“This is a special institution, a special organization heading to its 60th anniversary… A very powerful forum for coming together, working together on real solutions to the problems that our citizens face, as well as the opportunities.”
– Secretary Antony J. Blinken, June 25, 2021
Secretary of State Antony J. Blinken travels to Paris October 4-6 to chair the Organization for Economic Cooperation and Development’s (OECD) annual Ministerial Council Meeting (MCM), in the second of two sessions of the annual meeting. The U.S. delegation will include the Special Presidential Envoy for Climate, the U.S. Trade Representative, the Chair of the Council of Economic Advisers, and the Under Secretary of State for Economic Growth, Energy and the Environment. The Ministerial theme is “Shared Values: Building a Green and Inclusive Future;” accordingly, advancing efforts to combat the climate crisis, to promote sustainable development, including quality infrastructure development, and to build an inclusive and equitable future will be among U.S. priorities at the MCM.
The OECD: Better Policies for Better Lives
- The OECD was founded 60 years ago in 1961. It was a successor to the Organization for European Economic Co-operation, which was created under the U.S. Marshall Plan to help European countries rebuild after the destruction of World War II.
- The OECD provides a forum in which the governments of the European Union and 38 advanced democracies with market‐based economies work together to address common problems and identify best practices. The organization has around 300 bodies that meet regularly, including standing committees, working parties, and ad hoc groups.
- Together with governments, policy makers and citizens, the OECD works on establishing evidence-based international standards to find solutions to a range of social, economic, and environmental challenges, from improving economic performance and creating jobs to fostering strong education and fighting international tax evasion.
Advancing the U.S. Economic Policy Agenda
- By encouraging other countries to adopt OECD recommendations aligned with U.S. policies, the United States can leverage the OECD to provide a better environment for U.S. companies to compete globally. For example:
- The OECD’s Anti-Bribery Convention helps ensure international competitors to U.S. businesses adhere to the same strong anti-bribery standards abroad as U.S. companies, leveling the playing field for our businesses.
- The OECD’s Inclusive Framework on Base Erosion and Profit Shifting provides the primary global forum for negotiating agreements on tax policies in line with U.S. priorities. This includes achieving consensus-based solutions on digitalization to prevent discriminatory unilateral taxes targeting U.S. digital firms.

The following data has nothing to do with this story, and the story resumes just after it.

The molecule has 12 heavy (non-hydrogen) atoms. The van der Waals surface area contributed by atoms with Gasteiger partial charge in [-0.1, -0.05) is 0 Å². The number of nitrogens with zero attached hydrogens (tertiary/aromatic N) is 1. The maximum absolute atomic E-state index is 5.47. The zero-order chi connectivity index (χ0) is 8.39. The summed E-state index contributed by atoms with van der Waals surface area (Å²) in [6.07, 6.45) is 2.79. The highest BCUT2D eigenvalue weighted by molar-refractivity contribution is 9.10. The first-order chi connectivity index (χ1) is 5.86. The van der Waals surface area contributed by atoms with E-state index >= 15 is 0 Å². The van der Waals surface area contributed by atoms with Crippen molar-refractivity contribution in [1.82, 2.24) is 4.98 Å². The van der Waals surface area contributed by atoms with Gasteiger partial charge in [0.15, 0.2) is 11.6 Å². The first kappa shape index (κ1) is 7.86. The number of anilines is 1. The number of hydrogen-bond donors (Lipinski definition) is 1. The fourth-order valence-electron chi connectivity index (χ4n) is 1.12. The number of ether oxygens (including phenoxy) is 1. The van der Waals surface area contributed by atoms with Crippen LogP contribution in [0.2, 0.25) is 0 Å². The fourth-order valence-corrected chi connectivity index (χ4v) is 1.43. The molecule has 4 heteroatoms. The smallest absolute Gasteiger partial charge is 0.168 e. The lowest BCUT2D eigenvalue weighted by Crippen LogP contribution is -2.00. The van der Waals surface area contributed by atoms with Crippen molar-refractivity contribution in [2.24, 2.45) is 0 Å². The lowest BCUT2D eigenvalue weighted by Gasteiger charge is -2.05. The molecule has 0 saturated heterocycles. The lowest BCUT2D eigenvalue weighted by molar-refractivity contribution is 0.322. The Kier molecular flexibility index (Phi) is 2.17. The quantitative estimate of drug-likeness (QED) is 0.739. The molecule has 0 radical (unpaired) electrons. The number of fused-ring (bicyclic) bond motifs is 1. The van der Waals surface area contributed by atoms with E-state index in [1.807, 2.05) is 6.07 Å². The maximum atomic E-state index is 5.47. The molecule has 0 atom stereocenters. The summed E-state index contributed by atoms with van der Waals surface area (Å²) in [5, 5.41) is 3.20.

- The OECD’s data privacy guidelines and Global Privacy Enforcement Network support secure cross-border data flows, interoperability, and privacy enforcement cooperation.
- The United States also constructively engages and integrates a climate change focus into many of the OECD’s workstreams, such as its work on innovation, mobilization of private finance, industrial decarbonization, and addressing carbon leakage.
U.S. Leadership at the MCM
- To honor the Organization’s 60th anniversary and focus our attention on the crucial work at hand, the United States is chairing this year’s MCM, with the Republic of Korea and the Grand Duchy of Luxembourg serving as Vice-Chairs, under the theme: “Shared Values: Building a Green and Inclusive Future.”
- Part One of the MCM brought OECD members together virtually on May 31 and June 1 to mark the handover in leadership of the OECD from former Secretary-General Angel Gurria of Mexico to new Secretary-General Mathias Cormann of Australia, and share priorities for the near-term recovery from COVID-19. Part Two will shift the attention to addressing medium- and long-term challenges and will include a focus on gender equality.
- As Chair of the MCM, the United States is focusing the agenda on building back our economies and societies after the COVID-crisis in a better, more inclusive way. This means addressing the climate crisis, promoting the global transition to net-zero emissions, working together to ensure the gains of trade are shared by all, managing the disruptive impact of critical and emerging technologies, promoting data free flow with trust, and finding inclusive and equitable economic strategies that honor our shared democratic values.
- At the end of the session, members will adopt a new Vision Statement to guide the Organization for the upcoming decade.